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Growing Camellias in Southern California
By Dorothy Carroll
Camellia sasanqua unknown variety
Photo: Lucy Warren
One of San Diego’s winter blooming "stars" in the garden is the camellia. The genus Camellia includes about 80 species, of which several are used as ornamental plants (a couple are used commercially). These leathery-leaved evergreen flowering trees and shrubs are native to southern and eastern Asia, and have been cultivated in China, Japan and Korea for centuries. They are easy to grow in Southern California with a little extra care, some shade and plenty of organic mulch.
The camellia was named for Georg Josef Kamel (1661-1706), a Jesuit pharmacist born in Bruno, Moravia who botanized from 1688 onwards in Luzon in the Philippines. In 1704, he wrote an account of the plants under his Latinized name, Camellus. In his reference works, Linneaus also named the flower for Georg Josef Kamel by changing the "k" to a "c" to fit the Latin alphabet, which has no "k."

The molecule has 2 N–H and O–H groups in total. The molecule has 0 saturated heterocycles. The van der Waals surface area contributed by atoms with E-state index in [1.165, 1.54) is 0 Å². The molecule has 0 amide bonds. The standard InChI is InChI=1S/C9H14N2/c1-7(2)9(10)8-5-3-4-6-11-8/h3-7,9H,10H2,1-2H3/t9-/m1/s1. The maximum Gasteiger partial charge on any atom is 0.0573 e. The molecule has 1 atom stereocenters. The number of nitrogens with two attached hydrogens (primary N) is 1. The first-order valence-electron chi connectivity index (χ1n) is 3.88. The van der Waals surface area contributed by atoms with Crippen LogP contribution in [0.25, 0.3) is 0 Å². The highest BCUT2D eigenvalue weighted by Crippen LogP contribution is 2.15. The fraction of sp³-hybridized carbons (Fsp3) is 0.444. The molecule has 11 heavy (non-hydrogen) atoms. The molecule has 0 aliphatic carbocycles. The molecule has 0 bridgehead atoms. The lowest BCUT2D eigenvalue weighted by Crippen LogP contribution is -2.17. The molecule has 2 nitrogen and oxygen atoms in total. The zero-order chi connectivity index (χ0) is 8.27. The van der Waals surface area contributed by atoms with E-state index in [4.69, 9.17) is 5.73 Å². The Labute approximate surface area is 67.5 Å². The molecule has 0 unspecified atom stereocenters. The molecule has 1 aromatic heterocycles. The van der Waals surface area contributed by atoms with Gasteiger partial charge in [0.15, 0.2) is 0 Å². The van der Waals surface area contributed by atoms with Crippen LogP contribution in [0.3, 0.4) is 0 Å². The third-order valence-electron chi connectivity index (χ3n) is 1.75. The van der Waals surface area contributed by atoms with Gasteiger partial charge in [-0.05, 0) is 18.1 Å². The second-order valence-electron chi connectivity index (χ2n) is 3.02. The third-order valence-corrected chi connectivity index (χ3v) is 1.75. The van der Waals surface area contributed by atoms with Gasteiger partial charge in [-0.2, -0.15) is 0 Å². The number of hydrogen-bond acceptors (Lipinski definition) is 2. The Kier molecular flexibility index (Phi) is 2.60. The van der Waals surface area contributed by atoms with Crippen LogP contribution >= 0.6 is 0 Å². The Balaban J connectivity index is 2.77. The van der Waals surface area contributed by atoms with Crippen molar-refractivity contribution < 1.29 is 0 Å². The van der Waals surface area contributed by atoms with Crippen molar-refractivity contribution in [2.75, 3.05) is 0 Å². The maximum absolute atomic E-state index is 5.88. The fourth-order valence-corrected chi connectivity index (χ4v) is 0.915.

The camellia made its first appearance in England when sent by James Cunningham, the only survivor of the massacre of East India Tea Company officials in 1705. It seems, however, that Lord Petre—then called "the best botanist in England"—actually killed the lone camellia when he tried to grow it in a greenhouse that was too hot. Fortunately, his gardener James Gordon, had taken cuttings of the camellia, which survived.
The camellia arrived in America in the late 18th century and has been admired and propagated here for over 200 years. According to E. C. (Gene) Snooks, President of the San Diego Camellia Society, "the camellias first entered the United States in New Jersey. However, they soon became so popular and so much a part of the Southern gardens that they were almost considered a 'native' in the South." The frost-free climate, ample rain and slightly acidic soil proved an ideal environment for naturalization.
Commercial Camellia Products
Camellia sinensis was treasured for centuries in China, long before it was ever brought west. It is the source of dried leaves for tea, and as such is the most commercially viable species of camellia. Grown here occasionally as an ornamental plant, its flowers may be white or pink, and it's dense, glossy dark green evergreen foliage can be a useful ornamental hedge plant. Left on its own, it may grow to a height of 50 feet. Tea oil is another camellia product crushed from the seeds. Tea oil is harvested principally from